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This directory gives the configuration for the Karma test runner. Karma runs the Jasmine tests defined in the privly-applications module on browsers you have defined locally or on Sauce labs.


You need to have node installed.

Once you have node installed, you should install the Karma command line interface from the directory where this README is located:

npm install -g karma-cli && npm install

This will install the necessary node modules to the current directory.

Selecting Which Tests to Run

The Karma configuration has a default test set, but it is possible to add your own tests by defining a CSV of test files as an environment variable. For example, if you want to test a file in the Fu application named bar.js, you would type this before running your tests:

export FILES_TO_TEST="Fu/js/bar.js,Fu/test/bar.js"

This will tell the Karma config to load the bar.js file into the testing iframe and then run the tests defined by the bar.js testing script.


In each browser Karma creates a set of iframes that run your tests in parallel.

There are two ways to run your tests. If you run the tests locally, your local browsers will be opened. This allows you to edit your local source files, which will be run against their tests every time the file is saved.

Running Locally

To run karma locally you should add anything you want to test as an environmental variable (see above) then issue the command found below from this directory.

karma start

Firefox should open and run your tests every time you save them. If you want different browsers to run, you can specify them in CSVs:

karma start --browsers Firefox,Chrome,Safari

Running on Sauce Labs

SauceLabs is a browser virtualization service that allows for simultaneous tests across a variety of platforms and browsers. When tests run on Sauce they are usually run from the TravisCI server, but you can also hook your local dev environment into SauceLabs by first associating your machine with Sauce Labs (see below), then issuing:

Firefox should open and run your tests every time you save them. If you want different browsers to run, you can specify them in CSVs:

karma start karma.conf-ci.js --sauce-browsers=Firefox,Chrome,Safari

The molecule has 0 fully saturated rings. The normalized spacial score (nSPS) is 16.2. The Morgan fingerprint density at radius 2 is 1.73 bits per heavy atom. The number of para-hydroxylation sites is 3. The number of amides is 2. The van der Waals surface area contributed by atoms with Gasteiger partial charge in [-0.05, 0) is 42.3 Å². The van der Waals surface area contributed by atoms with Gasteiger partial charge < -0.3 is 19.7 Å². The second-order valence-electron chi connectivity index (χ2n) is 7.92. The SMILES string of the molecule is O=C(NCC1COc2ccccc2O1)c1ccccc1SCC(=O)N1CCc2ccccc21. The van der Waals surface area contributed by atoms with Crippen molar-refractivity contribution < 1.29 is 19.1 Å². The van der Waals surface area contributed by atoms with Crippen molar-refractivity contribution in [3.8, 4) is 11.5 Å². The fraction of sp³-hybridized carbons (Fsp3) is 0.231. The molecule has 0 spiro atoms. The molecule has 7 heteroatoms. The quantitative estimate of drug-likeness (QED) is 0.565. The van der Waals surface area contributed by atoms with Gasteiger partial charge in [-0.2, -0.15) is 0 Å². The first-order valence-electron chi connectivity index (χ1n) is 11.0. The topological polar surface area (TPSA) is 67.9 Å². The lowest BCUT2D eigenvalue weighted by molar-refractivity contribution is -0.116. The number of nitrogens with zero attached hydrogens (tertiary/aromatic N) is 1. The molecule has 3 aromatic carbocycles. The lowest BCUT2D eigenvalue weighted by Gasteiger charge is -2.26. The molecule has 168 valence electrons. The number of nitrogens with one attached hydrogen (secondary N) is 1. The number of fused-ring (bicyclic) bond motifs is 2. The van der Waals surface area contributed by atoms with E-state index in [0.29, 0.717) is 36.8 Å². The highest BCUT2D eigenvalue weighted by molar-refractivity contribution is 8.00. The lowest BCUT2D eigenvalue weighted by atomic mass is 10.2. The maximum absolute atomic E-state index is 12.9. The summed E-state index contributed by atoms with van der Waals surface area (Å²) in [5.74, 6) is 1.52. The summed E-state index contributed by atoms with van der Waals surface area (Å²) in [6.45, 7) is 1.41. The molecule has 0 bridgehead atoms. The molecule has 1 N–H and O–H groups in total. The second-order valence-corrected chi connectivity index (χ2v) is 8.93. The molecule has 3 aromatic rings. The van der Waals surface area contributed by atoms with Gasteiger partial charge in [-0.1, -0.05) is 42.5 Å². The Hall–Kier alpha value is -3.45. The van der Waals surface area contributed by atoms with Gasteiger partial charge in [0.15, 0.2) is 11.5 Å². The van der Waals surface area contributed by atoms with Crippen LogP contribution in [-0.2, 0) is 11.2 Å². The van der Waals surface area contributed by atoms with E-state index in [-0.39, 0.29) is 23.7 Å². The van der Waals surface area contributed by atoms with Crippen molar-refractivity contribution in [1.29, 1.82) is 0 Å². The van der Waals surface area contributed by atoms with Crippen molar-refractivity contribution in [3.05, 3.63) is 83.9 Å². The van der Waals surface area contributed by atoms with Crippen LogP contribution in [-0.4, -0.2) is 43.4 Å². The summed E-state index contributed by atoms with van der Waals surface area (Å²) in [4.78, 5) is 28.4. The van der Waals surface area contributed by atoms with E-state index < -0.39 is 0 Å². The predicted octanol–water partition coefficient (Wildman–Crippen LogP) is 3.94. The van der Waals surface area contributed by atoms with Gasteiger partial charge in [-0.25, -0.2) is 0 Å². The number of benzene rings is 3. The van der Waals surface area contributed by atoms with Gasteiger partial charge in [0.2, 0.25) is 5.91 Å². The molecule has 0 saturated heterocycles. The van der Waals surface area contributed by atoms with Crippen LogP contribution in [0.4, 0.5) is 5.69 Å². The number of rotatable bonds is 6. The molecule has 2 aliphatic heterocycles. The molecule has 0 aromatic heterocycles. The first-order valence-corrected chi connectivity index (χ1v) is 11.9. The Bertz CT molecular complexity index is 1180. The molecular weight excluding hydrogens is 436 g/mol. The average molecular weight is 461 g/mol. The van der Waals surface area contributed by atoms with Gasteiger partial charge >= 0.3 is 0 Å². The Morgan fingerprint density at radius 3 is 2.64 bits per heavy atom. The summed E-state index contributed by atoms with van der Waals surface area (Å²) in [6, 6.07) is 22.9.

For more details on how this was setup, see SauceLab's tutorial. There is different syntax for selecting browsers because the default syntax breaks the ability to run tests on SauceLabs.

If you want your tests to run on the Continuous Integration server, you should appropriately edit the file to include your test set.

Running All the Tests

This directory contains the script that will run all the test sets it defines. You can tell run_each to open a particular set of browsers by exporting an environment variable first:

export BROWSERS_TO_TEST=Firefox,Chrome,Safari ./ [karma config file]

The Karma config variable defaults to running karma.conf.js which runs the tests locally.

Writing Your Own Unit Tests

Privly has several test types serving different purposes. This directory is aimed at unit testing, which means you should strive to isolate individual functions and test their functionality and assumptions.

Other test types include:

  • Integration tests: makes sure Privly injects properly
  • Content server tests: makes sure the content server functions properly
  • Application tests: makes sure the whole applications are functioning properly

For more information, you can read about the complete overview of Privly testing.

Hello World

Assuming you have gotten Karma running as directed earlier in this README, you can now write your first test. Open the test file for the shared script that handles grabbing parameters from the URL, shared/test/parameters.js, and start Karma with:

karma start

If you get a message about tests passing and failing you are ready to add your first test.

Edit the parameters test file you opened earlier. First add the following inside the describe block.

it("Doesn't fail", function() {

Then save the file. Now you should see the tests re-run, with one more passing test. If that worked, you should try to purposefully make a test fail.

Try adding:

it("Fails", function() {

If that worked, it is time to learn the Jasmine syntax these tests are written in.

Jasmine Crash Course

You should read through the Jasmine docs to learn how to write Jasmine tests. It is a quick read and it will be very useful for writing good tests.

Headless Browsers and Fixtures

Generally Jasmine assumes you are running the tests inside a Headless browser (Scripts without HTML), which means you cannot assume your Javascript will run in the context of its HTML. Good tests will write "fixtures" so they don't have to run in the context of HTML, but the legacy of Privly tests currently assumes the presence of the DOM. This is why most of the current tests load their applications using the HTML2JS plugin for Karma. New tests should not use the HTML2JS module to create fixtures, but you should instead write your code so it either doesn't require page DOM or the tests create the minimal DOM they require before testing their scripts.